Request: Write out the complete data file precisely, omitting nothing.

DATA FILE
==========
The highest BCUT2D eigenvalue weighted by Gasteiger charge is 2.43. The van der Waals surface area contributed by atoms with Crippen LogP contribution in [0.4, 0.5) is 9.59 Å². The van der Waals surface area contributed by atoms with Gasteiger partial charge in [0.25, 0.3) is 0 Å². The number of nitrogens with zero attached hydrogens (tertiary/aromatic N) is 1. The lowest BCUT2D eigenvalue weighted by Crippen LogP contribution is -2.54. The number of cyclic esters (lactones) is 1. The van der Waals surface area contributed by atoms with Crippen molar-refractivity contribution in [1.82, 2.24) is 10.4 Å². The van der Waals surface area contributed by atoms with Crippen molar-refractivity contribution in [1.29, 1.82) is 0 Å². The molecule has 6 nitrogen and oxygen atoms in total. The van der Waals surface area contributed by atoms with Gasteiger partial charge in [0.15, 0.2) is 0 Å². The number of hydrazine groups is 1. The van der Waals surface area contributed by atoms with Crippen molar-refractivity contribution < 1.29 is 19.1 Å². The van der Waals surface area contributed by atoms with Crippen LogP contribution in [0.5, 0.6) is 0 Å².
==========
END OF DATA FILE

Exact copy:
The highest BCUT2D eigenvalue weighted by Gasteiger charge is 2.43. The van der Waals surface area contributed by atoms with Crippen LogP contribution in [0.4, 0.5) is 9.59 Å². The van der Waals surface area contributed by atoms with Gasteiger partial charge in [0.25, 0.3) is 0 Å². The number of nitrogens with zero attached hydrogens (tertiary/aromatic N) is 1. The lowest BCUT2D eigenvalue weighted by Crippen LogP contribution is -2.54. The number of cyclic esters (lactones) is 1. The van der Waals surface area contributed by atoms with Crippen molar-refractivity contribution in [1.82, 2.24) is 10.4 Å². The van der Waals surface area contributed by atoms with Crippen molar-refractivity contribution in [1.29, 1.82) is 0 Å². The molecule has 6 nitrogen and oxygen atoms in total. The van der Waals surface area contributed by atoms with Gasteiger partial charge in [0.15, 0.2) is 0 Å². The number of hydrazine groups is 1. The van der Waals surface area contributed by atoms with Crippen molar-refractivity contribution < 1.29 is 19.1 Å². The van der Waals surface area contributed by atoms with Crippen LogP contribution in [0.5, 0.6) is 0 Å².